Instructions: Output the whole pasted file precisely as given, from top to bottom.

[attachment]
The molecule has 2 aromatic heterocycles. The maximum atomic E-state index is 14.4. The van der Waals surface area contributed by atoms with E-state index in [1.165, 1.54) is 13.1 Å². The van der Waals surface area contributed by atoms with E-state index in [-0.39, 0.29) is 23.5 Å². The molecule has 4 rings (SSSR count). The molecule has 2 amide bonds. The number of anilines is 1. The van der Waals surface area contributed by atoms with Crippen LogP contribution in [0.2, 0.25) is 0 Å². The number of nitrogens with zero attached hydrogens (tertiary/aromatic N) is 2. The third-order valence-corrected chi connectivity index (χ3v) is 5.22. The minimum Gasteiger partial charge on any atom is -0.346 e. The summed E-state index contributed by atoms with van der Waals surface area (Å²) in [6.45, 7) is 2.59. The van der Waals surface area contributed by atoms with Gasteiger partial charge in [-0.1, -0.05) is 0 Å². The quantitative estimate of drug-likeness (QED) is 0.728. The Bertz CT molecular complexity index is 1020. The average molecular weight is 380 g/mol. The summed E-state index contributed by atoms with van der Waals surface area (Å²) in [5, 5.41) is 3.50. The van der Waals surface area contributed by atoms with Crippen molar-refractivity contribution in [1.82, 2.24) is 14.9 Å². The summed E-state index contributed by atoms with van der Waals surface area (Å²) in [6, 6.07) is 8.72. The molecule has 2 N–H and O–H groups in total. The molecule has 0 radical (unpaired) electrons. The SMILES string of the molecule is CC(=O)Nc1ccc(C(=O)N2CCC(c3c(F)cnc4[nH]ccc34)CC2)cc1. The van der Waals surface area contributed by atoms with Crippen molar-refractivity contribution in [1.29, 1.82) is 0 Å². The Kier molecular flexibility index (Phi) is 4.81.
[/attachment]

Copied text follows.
The molecule has 2 aromatic heterocycles. The maximum atomic E-state index is 14.4. The van der Waals surface area contributed by atoms with E-state index in [1.165, 1.54) is 13.1 Å². The van der Waals surface area contributed by atoms with E-state index in [-0.39, 0.29) is 23.5 Å². The molecule has 4 rings (SSSR count). The molecule has 2 amide bonds. The number of anilines is 1. The van der Waals surface area contributed by atoms with Crippen LogP contribution in [0.2, 0.25) is 0 Å². The number of nitrogens with zero attached hydrogens (tertiary/aromatic N) is 2. The third-order valence-corrected chi connectivity index (χ3v) is 5.22. The minimum Gasteiger partial charge on any atom is -0.346 e. The summed E-state index contributed by atoms with van der Waals surface area (Å²) in [6.45, 7) is 2.59. The van der Waals surface area contributed by atoms with Gasteiger partial charge in [-0.1, -0.05) is 0 Å². The quantitative estimate of drug-likeness (QED) is 0.728. The Bertz CT molecular complexity index is 1020. The average molecular weight is 380 g/mol. The summed E-state index contributed by atoms with van der Waals surface area (Å²) in [5, 5.41) is 3.50. The van der Waals surface area contributed by atoms with Crippen molar-refractivity contribution in [1.82, 2.24) is 14.9 Å². The summed E-state index contributed by atoms with van der Waals surface area (Å²) in [6, 6.07) is 8.72. The molecule has 2 N–H and O–H groups in total. The molecule has 0 radical (unpaired) electrons. The SMILES string of the molecule is CC(=O)Nc1ccc(C(=O)N2CCC(c3c(F)cnc4[nH]ccc34)CC2)cc1. The van der Waals surface area contributed by atoms with Crippen molar-refractivity contribution in [1.29, 1.82) is 0 Å². The Kier molecular flexibility index (Phi) is 4.81.